By Aaron Reiss
By Angelica Leicht
By Dianna Wray
By Aaron Reiss
By Camilo Smith
By Craig Malisow
By Jeff Balke
By Angelica Leicht
While little research has been done in the United States about the potential health impacts of living near landfills, recent studies in the United Kingdom and Canada have found elevated levels of birth defects and liver cancers for those who live close to city dumps.
Since 1993, Harris County and the state have cited the McCarty landfill repeatedly for allowing explosive gases to reach concentrations far beyond what regulators call the "lower explosive limit." But even though the violations were being recorded month after month, the full story wasn't being told.
The TCEQ criticized BFI's contractor, Waste Energy Technology, for not listing the actual amount of methane in the air being detected by probes at the landfill. When concentrations passed the level where things could go "boom," Waste Energy employees were simply recording that number as "100 percent." Between 1994 to 2001 methane measurements at eight wells were not reported at all, according to the TCEQ.
Brian Franco, BFI's district manager, insists the landfill's gas-collection system, in which the company has invested millions, has been "very effective at collecting and controlling methane." But more accurate numbers released last summer show wells continue to release methane concentrations into the air far beyond the lower explosive limit of 40 percent gas. The two samplings revealed a range of numbers that included 580 percent, 1,220 percent and even 1,680 and 1,820 percent of the limit. The last two figures translate into 84 percent and 91 percent pure gas. As recently as this March, four of five probes tested were above the regulatory limit. While Franco says his company issued notices of these events to area residents as instructed by the TCEQ, no one interviewed for this article recalls ever receiving one.
The dead dog proved to be a false alarm. Follow-up tests confirmed the presence of PCBs in the leaking slope, though at far lower levels than previously reported. Apparently the lab used by the Harris County Flood Control District had missed it by a few decimal points. Instead of 1,100 parts per billion of PCB contamination, the report should have read 1.1 parts per billion, a level barely above the EPA's regulatory limit for drinking water.
In any event, the scare served to reinforce what was already understood: The landfill was leaking. Regulators had known for more than a decade that hazardous chemicals had leached into the groundwater beneath the site, which was mostly unlined, as it was constructed prior to state and federal laws mandating plastic liners. The company has installed a series of pumps to try to collect the contaminated water and reduce the size of the plume -- an effort the company says is working. The dump, one company official wrote optimistically, "can continue to accept industrial and permitted special wastes without concern."
It can be hard to determine what exactly is buried in the landfill, because of overly general shipping forms, according to a local TCEQ team leader who asked not to be identified. But it's become clear in recent years that a steady stream of prohibited and highly toxic wastes has been buried at the landfill. The site is allowed to accept animal carcasses (the number doubled from about 12,000 per year to about 24,000 per year about four months ago, Buchanan said) and asbestos-contaminated materials, but waste with high levels of PCBs is verboten.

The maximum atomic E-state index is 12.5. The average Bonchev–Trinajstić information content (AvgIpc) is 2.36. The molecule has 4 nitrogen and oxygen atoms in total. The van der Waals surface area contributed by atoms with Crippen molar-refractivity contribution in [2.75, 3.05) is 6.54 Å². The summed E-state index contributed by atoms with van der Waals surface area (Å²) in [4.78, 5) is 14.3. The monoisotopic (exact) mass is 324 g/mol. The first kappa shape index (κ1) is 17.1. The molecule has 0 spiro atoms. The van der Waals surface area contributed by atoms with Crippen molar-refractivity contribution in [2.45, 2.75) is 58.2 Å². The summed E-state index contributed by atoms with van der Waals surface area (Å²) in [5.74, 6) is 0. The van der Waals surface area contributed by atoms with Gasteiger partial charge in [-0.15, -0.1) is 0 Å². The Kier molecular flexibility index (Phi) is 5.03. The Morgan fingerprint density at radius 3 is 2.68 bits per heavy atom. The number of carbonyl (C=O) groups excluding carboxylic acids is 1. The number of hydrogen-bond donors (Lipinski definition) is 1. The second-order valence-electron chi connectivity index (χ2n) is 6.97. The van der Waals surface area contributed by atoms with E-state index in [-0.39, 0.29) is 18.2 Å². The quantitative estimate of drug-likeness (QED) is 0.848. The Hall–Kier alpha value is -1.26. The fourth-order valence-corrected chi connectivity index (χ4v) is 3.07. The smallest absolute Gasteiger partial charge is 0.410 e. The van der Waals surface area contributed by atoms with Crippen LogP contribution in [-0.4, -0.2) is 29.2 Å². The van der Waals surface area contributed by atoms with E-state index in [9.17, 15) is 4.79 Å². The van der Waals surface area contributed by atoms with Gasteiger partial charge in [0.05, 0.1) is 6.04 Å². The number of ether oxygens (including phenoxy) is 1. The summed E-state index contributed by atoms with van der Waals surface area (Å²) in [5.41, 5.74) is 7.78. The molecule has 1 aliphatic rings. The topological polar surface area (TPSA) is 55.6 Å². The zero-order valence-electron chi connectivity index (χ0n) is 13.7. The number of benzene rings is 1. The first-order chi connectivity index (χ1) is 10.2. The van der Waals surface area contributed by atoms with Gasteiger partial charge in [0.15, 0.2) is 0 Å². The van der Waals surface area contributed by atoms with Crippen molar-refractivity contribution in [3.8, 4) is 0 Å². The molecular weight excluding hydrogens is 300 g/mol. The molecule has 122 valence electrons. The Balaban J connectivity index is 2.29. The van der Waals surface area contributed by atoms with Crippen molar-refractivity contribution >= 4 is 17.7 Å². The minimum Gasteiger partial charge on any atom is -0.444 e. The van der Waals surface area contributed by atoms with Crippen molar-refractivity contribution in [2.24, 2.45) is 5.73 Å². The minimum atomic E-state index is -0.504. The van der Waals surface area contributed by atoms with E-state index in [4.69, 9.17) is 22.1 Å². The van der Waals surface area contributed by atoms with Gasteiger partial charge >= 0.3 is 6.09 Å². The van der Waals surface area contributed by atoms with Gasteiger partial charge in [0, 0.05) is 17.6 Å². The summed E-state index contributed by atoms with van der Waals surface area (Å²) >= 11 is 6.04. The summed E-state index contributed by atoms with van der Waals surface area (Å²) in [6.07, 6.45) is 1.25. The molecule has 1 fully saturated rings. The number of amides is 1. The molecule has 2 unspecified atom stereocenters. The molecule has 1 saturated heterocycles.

It was 1993 when the dump alerted the TCEQ that sludge containing high levels of PCBs from Oxy Vinyl "may" have been disposed at its site. Debates raged about the amount of contamination released, and an investigation dragged on for years. The volume involved is immense. From 1998 to 2003, the company trashed more than six million pounds of highly contaminated PCB waste from Oxy Vinyl's La Porte plant and its predecessor GEON Company, according to TCEQ records.
In March, TCEQ environmental investigator Bruce Arnett conducted a two-day inspection of operations at the landfill and discovered that little had changed. Just the previous summer the company had disposed of almost 6,000 cubic yards of contaminated oil-field wastes in violation of its permit. Questions also were raised about disposal of shredded automotive "fluff" with high levels of heavy metals and PCBs. The EPA's guidelines for measuring PCBs were still not being followed.
BFI doesn't test for PCB contamination in its groundwater, according to the TCEQ, and state officials say McCarty officials aren't interested in sampling Greens Bayou, though Franco says they will do it if asked. Officials at the TCEQ, meanwhile, say they are too underfunded to do it themselves. While high levels of toxins and heavy metals are being tracked on-site, the company says two underground "slurry walls" are preventing contamination of the bayou that borders the eastern side of the dump. While the overall size of the contaminated plume is shrinking, according to company records, the two monitoring wells outside the slurry wall and closest to the bayou show spikes in certain toxins.
In an interoffice e-mail, Arnett wrote a colleague, "There is considerable amounts of contamination in these wells which are east of the slurry wall. I have concerns as to whether there is impact into Greens Bayou. They say there isn't but I don't think there is enough data to make that statement." In the past year, the two wells showed significant increases of vinyl chloride, benzene, dichloromethane and carbon tetrachloride. Flooding conditions during part of the year prevented sampling from some of the wells.